From ruby red to leafy green, vegetables are a known mealtime necessity for nutritional benefits and to achieve and maintain a healthy weight – but some are better choices than others.
“When it comes to losing weight, it’s important to mentally separate vegetables into two categories: starchy and non-starchy,” said Joseph St. Pierre, DO, a medical weight loss specialist with Hartford HealthCare. “Then, we need to eat more of non-starchy.”
Non-starchy vegetables contain the right elements for weight loss, Dr. St. Pierre said. This includes:
- Fiber, which takes longer to digest and helps us feel full longer.
- Vitamins, minerals and micronutrients.
- Low glycemic index, making them lower in calories and carbohydrates.
- Water, which helps the body and makes you feel full.
Starchy vegetables, like potatoes, corn, squash and peas, also offer health benefits, but pack in higher amounts of calories and carbs.
Pick the best
Based on nutritional profiles, Dr. St. Pierre said the best vegetables for weight loss include:
- Zucchini. There are many ways to add zucchini to meals: spiral them into pasta substitutes called zoodles, shred them into breads, grill them and drop them in the air fryer for chips or fries. A medium zucchini contains 58% of the recommended daily amount of vitamin C.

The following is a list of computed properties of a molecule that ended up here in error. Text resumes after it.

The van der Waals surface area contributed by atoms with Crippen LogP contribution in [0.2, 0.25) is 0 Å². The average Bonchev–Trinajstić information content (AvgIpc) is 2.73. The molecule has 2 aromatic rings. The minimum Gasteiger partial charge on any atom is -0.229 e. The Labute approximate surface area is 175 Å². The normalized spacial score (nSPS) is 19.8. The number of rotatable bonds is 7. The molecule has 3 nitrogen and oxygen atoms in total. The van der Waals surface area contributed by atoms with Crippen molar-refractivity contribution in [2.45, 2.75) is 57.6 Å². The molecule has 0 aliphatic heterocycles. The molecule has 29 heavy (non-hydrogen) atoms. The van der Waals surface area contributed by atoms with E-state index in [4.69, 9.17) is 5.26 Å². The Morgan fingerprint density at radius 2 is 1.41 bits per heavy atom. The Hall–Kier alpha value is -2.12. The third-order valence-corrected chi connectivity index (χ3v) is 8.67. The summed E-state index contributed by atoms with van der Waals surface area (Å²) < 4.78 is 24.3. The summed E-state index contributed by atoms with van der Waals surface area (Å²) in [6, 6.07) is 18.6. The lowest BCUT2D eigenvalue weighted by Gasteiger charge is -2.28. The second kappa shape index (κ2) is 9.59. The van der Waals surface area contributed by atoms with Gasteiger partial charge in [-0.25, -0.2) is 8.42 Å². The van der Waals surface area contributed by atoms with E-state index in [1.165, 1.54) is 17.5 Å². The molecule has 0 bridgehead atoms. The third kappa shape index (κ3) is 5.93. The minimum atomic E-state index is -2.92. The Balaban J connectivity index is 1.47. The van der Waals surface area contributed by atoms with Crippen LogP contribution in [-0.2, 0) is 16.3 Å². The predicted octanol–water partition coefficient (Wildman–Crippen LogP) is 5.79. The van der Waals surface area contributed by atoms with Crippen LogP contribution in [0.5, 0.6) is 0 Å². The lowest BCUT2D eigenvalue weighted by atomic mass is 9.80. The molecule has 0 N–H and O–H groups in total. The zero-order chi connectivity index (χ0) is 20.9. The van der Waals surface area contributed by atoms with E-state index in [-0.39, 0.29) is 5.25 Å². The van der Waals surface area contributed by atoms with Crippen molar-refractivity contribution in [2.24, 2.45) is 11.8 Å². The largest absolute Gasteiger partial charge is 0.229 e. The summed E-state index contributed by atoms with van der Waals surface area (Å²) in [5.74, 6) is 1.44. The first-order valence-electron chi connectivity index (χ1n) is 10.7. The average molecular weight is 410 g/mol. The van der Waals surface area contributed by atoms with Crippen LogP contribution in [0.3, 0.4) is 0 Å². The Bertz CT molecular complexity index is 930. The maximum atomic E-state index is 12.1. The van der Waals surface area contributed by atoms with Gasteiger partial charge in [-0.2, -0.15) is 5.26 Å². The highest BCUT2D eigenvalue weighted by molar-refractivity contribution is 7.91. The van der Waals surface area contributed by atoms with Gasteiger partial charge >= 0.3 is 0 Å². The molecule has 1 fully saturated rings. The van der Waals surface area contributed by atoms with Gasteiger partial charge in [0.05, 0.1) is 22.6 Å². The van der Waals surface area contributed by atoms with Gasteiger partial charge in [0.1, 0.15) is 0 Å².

- Cauliflower. Substituting shredded cauliflower as pizza crust or rice gives the feel of starchy carbohydrate sides like potatoes without the dietary damage. It’s rich in vitamin C, vitamin K and folate.
- Brussels sprouts. These tiny cabbages are popular crispy restaurant sides, often roasted with just a bit of olive oil and salt. They help decrease inflammation, and contain valuable omega-3 fatty acids.
- Spinach. Another of Mother Nature’s chameleon veggies, spinach goes from salads to sandwiches, into fruit smoothies, lasagna and omelets. It brings magnesium, potassium, B vitamins and vitamin K.
- Cucumber. High in water, cucumber peels contain solid amounts of fiber, vitamin K and potassium. Think outside the salad bowl, slicing one in half length-wise, scooping out seeds and creating a boat for tuna or lean deli meat. Or, make ribbons and wrap them around savory fillings for finger food.
“We tell patients to make sure they have a serving of non-starchy vegetables at every meal. The nutritional benefits are amazing, and by keeping themselves feeling full, they are able to focus on their weight-loss and exercise goals,” Dr. St. Pierre said. “They’re an important part of a balanced diet.”